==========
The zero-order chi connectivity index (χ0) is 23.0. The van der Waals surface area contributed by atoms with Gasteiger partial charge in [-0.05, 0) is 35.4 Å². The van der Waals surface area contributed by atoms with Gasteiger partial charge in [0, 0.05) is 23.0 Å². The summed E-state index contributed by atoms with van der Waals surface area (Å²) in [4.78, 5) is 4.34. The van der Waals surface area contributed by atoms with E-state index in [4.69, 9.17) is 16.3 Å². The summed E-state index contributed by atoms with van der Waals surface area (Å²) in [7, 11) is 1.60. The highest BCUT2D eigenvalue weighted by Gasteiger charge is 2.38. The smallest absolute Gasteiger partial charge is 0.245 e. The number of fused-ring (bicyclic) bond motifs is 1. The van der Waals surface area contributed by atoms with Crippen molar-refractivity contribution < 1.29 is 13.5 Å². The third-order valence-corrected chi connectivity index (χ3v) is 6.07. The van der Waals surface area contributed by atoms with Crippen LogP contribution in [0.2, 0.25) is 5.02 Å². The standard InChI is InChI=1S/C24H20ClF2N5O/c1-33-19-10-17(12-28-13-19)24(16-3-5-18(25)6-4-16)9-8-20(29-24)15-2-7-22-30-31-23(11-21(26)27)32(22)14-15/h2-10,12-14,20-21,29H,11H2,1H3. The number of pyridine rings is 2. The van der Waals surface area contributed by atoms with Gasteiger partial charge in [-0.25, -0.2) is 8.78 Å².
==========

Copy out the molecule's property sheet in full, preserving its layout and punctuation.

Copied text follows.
The zero-order chi connectivity index (χ0) is 23.0. The van der Waals surface area contributed by atoms with Gasteiger partial charge in [-0.05, 0) is 35.4 Å². The van der Waals surface area contributed by atoms with Gasteiger partial charge in [0, 0.05) is 23.0 Å². The summed E-state index contributed by atoms with van der Waals surface area (Å²) in [4.78, 5) is 4.34. The van der Waals surface area contributed by atoms with E-state index in [4.69, 9.17) is 16.3 Å². The summed E-state index contributed by atoms with van der Waals surface area (Å²) in [7, 11) is 1.60. The highest BCUT2D eigenvalue weighted by Gasteiger charge is 2.38. The smallest absolute Gasteiger partial charge is 0.245 e. The number of fused-ring (bicyclic) bond motifs is 1. The van der Waals surface area contributed by atoms with Crippen molar-refractivity contribution < 1.29 is 13.5 Å². The third-order valence-corrected chi connectivity index (χ3v) is 6.07. The van der Waals surface area contributed by atoms with Crippen LogP contribution in [0.2, 0.25) is 5.02 Å². The standard InChI is InChI=1S/C24H20ClF2N5O/c1-33-19-10-17(12-28-13-19)24(16-3-5-18(25)6-4-16)9-8-20(29-24)15-2-7-22-30-31-23(11-21(26)27)32(22)14-15/h2-10,12-14,20-21,29H,11H2,1H3. The number of pyridine rings is 2. The van der Waals surface area contributed by atoms with Gasteiger partial charge in [-0.25, -0.2) is 8.78 Å².